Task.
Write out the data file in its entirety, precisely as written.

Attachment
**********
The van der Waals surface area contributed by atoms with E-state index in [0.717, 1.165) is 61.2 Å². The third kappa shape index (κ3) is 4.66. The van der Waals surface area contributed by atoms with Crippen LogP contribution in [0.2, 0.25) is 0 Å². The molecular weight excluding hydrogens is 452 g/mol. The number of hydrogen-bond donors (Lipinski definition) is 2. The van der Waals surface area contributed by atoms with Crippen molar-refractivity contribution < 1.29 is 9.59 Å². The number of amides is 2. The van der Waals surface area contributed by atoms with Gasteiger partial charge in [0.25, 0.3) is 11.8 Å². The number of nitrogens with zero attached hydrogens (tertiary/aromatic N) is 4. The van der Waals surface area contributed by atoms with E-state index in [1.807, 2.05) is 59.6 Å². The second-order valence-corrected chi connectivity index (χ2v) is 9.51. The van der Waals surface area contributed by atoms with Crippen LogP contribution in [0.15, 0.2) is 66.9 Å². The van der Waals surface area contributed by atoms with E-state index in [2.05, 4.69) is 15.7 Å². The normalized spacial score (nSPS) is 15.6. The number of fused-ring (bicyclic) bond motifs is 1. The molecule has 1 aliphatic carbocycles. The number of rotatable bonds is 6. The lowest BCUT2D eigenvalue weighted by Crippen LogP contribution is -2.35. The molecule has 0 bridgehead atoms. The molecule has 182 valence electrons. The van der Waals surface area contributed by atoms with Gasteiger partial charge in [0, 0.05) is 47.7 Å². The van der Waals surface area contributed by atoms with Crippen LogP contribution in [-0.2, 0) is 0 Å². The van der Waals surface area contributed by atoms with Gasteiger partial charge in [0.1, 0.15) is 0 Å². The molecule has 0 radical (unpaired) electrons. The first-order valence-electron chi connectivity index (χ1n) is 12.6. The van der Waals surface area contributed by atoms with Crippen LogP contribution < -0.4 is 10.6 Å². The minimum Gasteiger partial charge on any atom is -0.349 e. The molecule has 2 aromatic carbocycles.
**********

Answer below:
The van der Waals surface area contributed by atoms with E-state index in [0.717, 1.165) is 61.2 Å². The third kappa shape index (κ3) is 4.66. The van der Waals surface area contributed by atoms with Crippen LogP contribution in [0.2, 0.25) is 0 Å². The molecular weight excluding hydrogens is 452 g/mol. The number of hydrogen-bond donors (Lipinski definition) is 2. The van der Waals surface area contributed by atoms with Crippen molar-refractivity contribution < 1.29 is 9.59 Å². The number of amides is 2. The van der Waals surface area contributed by atoms with Gasteiger partial charge in [0.25, 0.3) is 11.8 Å². The number of nitrogens with zero attached hydrogens (tertiary/aromatic N) is 4. The van der Waals surface area contributed by atoms with E-state index in [1.807, 2.05) is 59.6 Å². The second-order valence-corrected chi connectivity index (χ2v) is 9.51. The van der Waals surface area contributed by atoms with Crippen LogP contribution in [0.15, 0.2) is 66.9 Å². The van der Waals surface area contributed by atoms with E-state index in [2.05, 4.69) is 15.7 Å². The normalized spacial score (nSPS) is 15.6. The number of fused-ring (bicyclic) bond motifs is 1. The molecule has 1 aliphatic carbocycles. The number of rotatable bonds is 6. The lowest BCUT2D eigenvalue weighted by Crippen LogP contribution is -2.35. The molecule has 0 bridgehead atoms. The molecule has 182 valence electrons. The van der Waals surface area contributed by atoms with Gasteiger partial charge in [0, 0.05) is 47.7 Å². The van der Waals surface area contributed by atoms with Crippen LogP contribution in [-0.2, 0) is 0 Å². The van der Waals surface area contributed by atoms with Gasteiger partial charge in [0.1, 0.15) is 0 Å². The molecule has 0 radical (unpaired) electrons. The first-order valence-electron chi connectivity index (χ1n) is 12.6. The van der Waals surface area contributed by atoms with Crippen LogP contribution < -0.4 is 10.6 Å². The minimum Gasteiger partial charge on any atom is -0.349 e. The molecule has 2 aromatic carbocycles.